Step 19: enjoy a date night

It’s easy to skip out on the fun stuff when you are trying to save money.

So when $15 dollars falls into your lap, you spend it on fun stuff.

Trust me, it’s for your sanity.

Here is what you do:

  1. Pick a favorite restaurant (Our’s in the Chinese place down the road)
  2. Find a coupon/gift certificate for said restaurant (Apparently you get a lot of these when you move)
  3. Don’t forget your $15 dollars (It’s the cornerstone of the whole idea)
  4. Enjoy your entirely free date night!  (During these trying times anything that does not come out of your budget is considered “free”)

It will be the best tasting meal you have ever had.

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Step 18: have a garage sale

Garage sales can be a great way to earn a few extra dollars.

Especially when you are newly-wedded paupers with loans to pay off.

Fortunately for us, the in-laws decided to have one this summer.

In exchange for my help, The Hubs and I were allowed to sell our junk treasures at their sale.

Turns out garage sales are a lucrative business.

10 hours of bonding with my father-in-law, chatting with the neighbors, and arguing with pushy bargain shoppers, and we earned a whopping $15.

Don’t roll your eyes at me.

That’s 15 more dollars than we had yesterday.

 

 

 

Step 17: get a banking app

After deleting CashStrapped, I spent an unnecessary amount of time fretting over how to track my spending without constantly logging into my computer.

DUH.

There’s an app for that!

Apparently The Hubs downloaded it weeks ago. A few clicks and a password and all your banking info is in the palm of your hand!

Most banks (unless you are an admirable human being who uses a ma-and-pa family bank) will have a banking app.

It turns out this is an even better idea than CashStrapped because The Hubs and I both have access to it.

Welcome to the 21st century, self!

 

 

Step 16: delete your money-tracking app

It turns out that I am terrible at tracking my spending.

I never, ever remember to enter my receipts into the app.

Therefore, I never, ever know how much money I have.

Since I can easily not know how much money I have without the app, I’ve deleted it.

Next time, I will try a free app instead of wasting 99 of our precious cents on one.

Step 14: earn money with a credit card

Though we are remaining true to our debt refusal pledge, the hubs and I realized that, in certain situations, we can use our credit card to earn money.

Yes folks, you read that right. We can actually use that evil piece of plastic for good.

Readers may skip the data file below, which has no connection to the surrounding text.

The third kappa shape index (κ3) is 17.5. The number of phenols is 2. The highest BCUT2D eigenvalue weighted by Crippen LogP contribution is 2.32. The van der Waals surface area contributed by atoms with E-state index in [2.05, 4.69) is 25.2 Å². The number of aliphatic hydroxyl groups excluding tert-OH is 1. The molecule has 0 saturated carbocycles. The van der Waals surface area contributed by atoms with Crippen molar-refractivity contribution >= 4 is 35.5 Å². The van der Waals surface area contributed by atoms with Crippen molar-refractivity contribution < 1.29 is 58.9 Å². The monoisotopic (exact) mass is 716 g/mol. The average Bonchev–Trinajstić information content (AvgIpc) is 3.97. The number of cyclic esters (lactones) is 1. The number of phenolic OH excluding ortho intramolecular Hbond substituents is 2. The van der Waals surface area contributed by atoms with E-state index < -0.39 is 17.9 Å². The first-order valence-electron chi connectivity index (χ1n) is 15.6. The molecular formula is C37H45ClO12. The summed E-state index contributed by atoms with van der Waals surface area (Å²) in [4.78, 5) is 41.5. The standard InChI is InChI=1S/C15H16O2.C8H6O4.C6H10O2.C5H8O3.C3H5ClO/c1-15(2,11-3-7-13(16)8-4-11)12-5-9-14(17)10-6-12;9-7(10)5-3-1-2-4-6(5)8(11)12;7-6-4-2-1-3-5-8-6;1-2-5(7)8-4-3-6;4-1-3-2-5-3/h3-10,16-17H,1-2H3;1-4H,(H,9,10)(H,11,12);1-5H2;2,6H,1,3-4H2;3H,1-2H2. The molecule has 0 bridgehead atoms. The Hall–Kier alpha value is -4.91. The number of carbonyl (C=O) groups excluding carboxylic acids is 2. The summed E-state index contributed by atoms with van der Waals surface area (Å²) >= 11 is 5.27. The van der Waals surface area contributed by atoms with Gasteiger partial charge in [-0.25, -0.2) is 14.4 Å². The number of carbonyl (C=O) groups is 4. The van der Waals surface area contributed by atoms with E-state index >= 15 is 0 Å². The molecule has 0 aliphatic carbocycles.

Back when we set up our bank accounts, we signed up for our bank’s credit card in order to get free checking accounts. We ended up with U.S. Bank’s Perks+ card.

Here’s how they describe it:

Perks+ Rewards

  • Earn 2x points on Gas and Grocery net purchases for the first 12 months.
  • Earn 1 point for every dollar spent on everything else.
  • Redeem for rewards you want – redemption starts at 1,700 points for brand name merchandise, 2,500 points for gift cards, 5,000 points for cash back, and 25,000 points for one airline ticket (up to a $400 value) on over 150 airlines with no blackout dates.

Here’s our plan:

  • All major purchases will be put on the credit card. (We consider “major” to be anything over $50.)
  • As soon as the purchase shows up on our online statement, we pay it off with an electronic transfer from our checking account.
  • Use reward points as needed for travel, cash, or gift cards!

Side note: This plan is for items we have budgeted for; new shoes, car repair, filling up the gas tank, etc. It is not for impulse purchases!

Another side note: There are many credit cards out there with similar rewards and cash back benefits. Research to find the one that works best for you!

Step 13: refuse new debt

Now that those pesky cards are paid off, we need to make a promise. A refusal promise.  A promise to refuse all new debt. That’s right, if it’s not in the budget, it’s not going in the cart!

But what about emergencies?! Start an emergency savings account. Your card is retired.

Repeat after me:

I [insert your name here]

solemnly pledge

to leave my credit card zipped away in a hidden compartment of my purse

and if I can’t handle that

I will lock it away in the fire safe hidden somewhere in the apartment

I promise to refuse all new debt

and only purchase items I can afford.

Now go shake hands with your hubs and make it official!